Thursday, October 19, 2006

Family --

Life's solitude. It seems to be a theme. Or perhaps just a reality.

My mom is in Minnesota right now at her mother's so they can sort through the house together -- all of my grandmother's possessions, enacting a will as they go along. It feels premature, improper even to have to sort through one's own goods and leave them, but the downsizing is inevitable -- a move to a community where the apartments are small.

The difficulty certainly is in the work of it, the elbow grease and decisions, the packing and hefting and packaging of things. But it is also in the weighty implications, in what is said and confronted and all that is unsaid and avoided. They rub in words and in approaches, in years of patterned child-parent interactions that are swinging around as their roles change.

And it makes no difference if all of this is to be expected with your own mother if you wait long enough -- it is still flint against stone, singing sparks and a burst of flame.

My mother says it's the hardest thing she has ever done. Her mother says the same thing. And though she has buried a son and husband and watched another son ache into pieces, this is a different kind of loss and release -- there is finality, which must make her breath catch in her throat. What could that feel like?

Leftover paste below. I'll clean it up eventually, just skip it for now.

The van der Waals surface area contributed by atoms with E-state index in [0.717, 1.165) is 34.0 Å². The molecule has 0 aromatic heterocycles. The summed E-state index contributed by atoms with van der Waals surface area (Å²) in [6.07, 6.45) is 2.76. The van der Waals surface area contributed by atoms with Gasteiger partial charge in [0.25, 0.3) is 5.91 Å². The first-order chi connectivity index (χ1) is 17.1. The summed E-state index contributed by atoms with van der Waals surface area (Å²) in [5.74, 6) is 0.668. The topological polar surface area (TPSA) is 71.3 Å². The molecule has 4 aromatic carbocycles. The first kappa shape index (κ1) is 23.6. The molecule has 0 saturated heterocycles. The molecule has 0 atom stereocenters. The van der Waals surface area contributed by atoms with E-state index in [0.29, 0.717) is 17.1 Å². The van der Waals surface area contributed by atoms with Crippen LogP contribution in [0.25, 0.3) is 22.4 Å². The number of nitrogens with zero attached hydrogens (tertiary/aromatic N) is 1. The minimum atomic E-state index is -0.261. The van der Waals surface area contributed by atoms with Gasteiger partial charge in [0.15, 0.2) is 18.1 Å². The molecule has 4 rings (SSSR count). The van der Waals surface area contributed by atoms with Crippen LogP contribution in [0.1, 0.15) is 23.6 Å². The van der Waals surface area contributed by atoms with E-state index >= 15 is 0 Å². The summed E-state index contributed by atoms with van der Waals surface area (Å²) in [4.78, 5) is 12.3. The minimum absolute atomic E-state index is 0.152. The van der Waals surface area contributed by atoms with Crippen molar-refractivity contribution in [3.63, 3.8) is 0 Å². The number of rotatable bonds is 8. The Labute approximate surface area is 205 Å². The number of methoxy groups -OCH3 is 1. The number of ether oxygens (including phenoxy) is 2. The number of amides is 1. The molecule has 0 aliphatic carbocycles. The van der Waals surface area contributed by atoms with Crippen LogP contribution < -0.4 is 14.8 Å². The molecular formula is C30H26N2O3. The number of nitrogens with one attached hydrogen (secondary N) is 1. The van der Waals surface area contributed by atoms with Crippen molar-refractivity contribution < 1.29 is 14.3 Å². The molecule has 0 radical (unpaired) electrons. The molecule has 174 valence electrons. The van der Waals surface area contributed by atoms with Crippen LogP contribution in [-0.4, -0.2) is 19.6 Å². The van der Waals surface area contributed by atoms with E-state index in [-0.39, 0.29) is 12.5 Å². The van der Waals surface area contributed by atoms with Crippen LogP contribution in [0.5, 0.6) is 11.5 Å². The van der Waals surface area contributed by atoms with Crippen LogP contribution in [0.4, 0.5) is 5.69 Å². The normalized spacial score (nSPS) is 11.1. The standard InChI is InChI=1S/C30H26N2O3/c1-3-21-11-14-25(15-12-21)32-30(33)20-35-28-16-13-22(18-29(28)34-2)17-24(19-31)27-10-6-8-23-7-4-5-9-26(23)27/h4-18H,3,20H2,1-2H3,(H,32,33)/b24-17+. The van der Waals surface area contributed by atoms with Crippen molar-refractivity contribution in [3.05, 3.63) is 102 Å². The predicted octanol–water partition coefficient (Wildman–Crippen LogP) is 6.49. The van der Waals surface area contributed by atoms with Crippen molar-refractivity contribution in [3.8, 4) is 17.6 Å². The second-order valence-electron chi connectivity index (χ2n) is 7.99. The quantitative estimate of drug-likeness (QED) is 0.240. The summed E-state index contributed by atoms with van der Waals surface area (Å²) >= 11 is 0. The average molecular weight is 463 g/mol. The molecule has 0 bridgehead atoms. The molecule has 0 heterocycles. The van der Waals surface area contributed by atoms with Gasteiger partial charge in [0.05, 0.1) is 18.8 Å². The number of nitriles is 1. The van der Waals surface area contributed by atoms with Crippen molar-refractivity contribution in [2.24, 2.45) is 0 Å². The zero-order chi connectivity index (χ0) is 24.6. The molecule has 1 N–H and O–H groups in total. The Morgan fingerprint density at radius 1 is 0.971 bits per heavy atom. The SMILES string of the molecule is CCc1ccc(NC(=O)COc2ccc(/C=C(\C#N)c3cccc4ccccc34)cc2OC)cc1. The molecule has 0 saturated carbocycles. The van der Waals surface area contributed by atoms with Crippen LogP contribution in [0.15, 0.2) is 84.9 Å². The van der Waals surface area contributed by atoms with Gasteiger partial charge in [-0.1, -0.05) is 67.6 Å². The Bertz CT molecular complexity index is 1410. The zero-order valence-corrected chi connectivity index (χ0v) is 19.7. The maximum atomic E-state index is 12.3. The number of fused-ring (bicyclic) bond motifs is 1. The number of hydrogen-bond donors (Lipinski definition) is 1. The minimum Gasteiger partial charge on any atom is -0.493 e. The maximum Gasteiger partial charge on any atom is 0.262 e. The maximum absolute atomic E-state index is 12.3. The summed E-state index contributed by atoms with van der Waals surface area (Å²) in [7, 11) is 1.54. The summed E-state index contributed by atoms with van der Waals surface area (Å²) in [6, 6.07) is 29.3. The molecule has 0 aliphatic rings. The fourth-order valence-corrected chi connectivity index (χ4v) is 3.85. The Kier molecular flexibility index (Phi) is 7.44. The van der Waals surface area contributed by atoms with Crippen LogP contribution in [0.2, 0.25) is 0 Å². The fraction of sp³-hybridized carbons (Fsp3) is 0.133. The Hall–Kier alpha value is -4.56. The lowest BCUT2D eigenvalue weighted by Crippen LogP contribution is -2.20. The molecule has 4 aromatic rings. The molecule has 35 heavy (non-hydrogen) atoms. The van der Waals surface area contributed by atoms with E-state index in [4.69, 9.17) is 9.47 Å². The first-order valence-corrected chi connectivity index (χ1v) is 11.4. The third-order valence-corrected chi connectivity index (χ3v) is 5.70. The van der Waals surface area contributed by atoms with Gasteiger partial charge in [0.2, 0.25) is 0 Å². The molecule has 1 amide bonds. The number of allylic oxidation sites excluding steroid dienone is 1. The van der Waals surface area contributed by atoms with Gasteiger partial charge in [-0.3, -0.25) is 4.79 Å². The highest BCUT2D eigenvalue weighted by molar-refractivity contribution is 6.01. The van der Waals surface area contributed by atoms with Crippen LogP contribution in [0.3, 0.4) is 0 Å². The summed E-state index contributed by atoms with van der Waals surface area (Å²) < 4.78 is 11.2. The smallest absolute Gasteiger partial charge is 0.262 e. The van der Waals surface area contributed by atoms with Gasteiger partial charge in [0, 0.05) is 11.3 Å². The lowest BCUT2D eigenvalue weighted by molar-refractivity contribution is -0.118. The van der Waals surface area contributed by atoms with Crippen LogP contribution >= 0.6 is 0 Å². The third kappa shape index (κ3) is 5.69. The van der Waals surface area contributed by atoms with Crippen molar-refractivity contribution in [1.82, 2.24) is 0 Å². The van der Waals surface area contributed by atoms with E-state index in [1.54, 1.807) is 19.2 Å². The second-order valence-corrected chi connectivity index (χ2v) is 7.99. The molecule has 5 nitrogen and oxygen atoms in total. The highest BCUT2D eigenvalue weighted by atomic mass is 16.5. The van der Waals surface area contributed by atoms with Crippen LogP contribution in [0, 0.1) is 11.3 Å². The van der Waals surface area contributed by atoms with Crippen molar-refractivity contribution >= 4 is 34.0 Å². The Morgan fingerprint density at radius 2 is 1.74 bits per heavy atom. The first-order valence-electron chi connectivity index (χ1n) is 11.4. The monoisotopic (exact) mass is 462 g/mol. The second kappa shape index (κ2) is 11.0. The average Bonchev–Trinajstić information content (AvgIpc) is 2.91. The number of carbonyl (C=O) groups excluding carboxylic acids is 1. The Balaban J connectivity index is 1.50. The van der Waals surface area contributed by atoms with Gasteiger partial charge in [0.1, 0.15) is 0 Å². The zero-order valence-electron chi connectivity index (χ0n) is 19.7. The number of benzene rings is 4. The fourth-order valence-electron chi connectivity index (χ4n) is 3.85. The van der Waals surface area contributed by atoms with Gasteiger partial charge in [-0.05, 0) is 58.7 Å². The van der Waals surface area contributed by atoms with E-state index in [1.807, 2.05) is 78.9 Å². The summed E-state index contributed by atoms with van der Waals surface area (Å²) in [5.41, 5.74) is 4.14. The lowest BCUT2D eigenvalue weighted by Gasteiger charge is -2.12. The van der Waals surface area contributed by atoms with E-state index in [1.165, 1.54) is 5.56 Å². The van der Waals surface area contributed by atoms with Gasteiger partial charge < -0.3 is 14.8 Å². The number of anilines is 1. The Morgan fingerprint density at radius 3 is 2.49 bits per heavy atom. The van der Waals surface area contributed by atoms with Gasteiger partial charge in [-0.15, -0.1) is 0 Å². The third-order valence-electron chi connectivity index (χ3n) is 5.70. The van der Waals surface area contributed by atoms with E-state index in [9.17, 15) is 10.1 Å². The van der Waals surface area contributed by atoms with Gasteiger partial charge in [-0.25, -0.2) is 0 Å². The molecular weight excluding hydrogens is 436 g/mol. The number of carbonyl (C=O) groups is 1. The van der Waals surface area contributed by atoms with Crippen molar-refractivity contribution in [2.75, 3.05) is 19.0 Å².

And once again, the story boils down to the fact that we all have to go it alone -- no matter how loved and surrounded we are, how supported or cheered for, or seen.

You are the one who must put one foot in front of the other and walk yourself through the muck. You are the one who must move your mouth and have the conversations. You are the one who has to show up for your own mother. Or brother. Or face whatever dysfunction that lies in your skin. Even when you have kids who love you. Or a husband. Or a friend or dog or whomever. (and the fact is, they really all have their own scrabbly lives too, which is too bad) No one, no matter how empathetic, can get into your chest and feel the aches there that weigh you down and make you soggy. No one can know the way your muscles go taut in all that lifting.

Even in clouds of applause, we stand alone on our two feet.

(thank goodness for light, and wings, and winds of sun, and a quiet Spirit that settles us)

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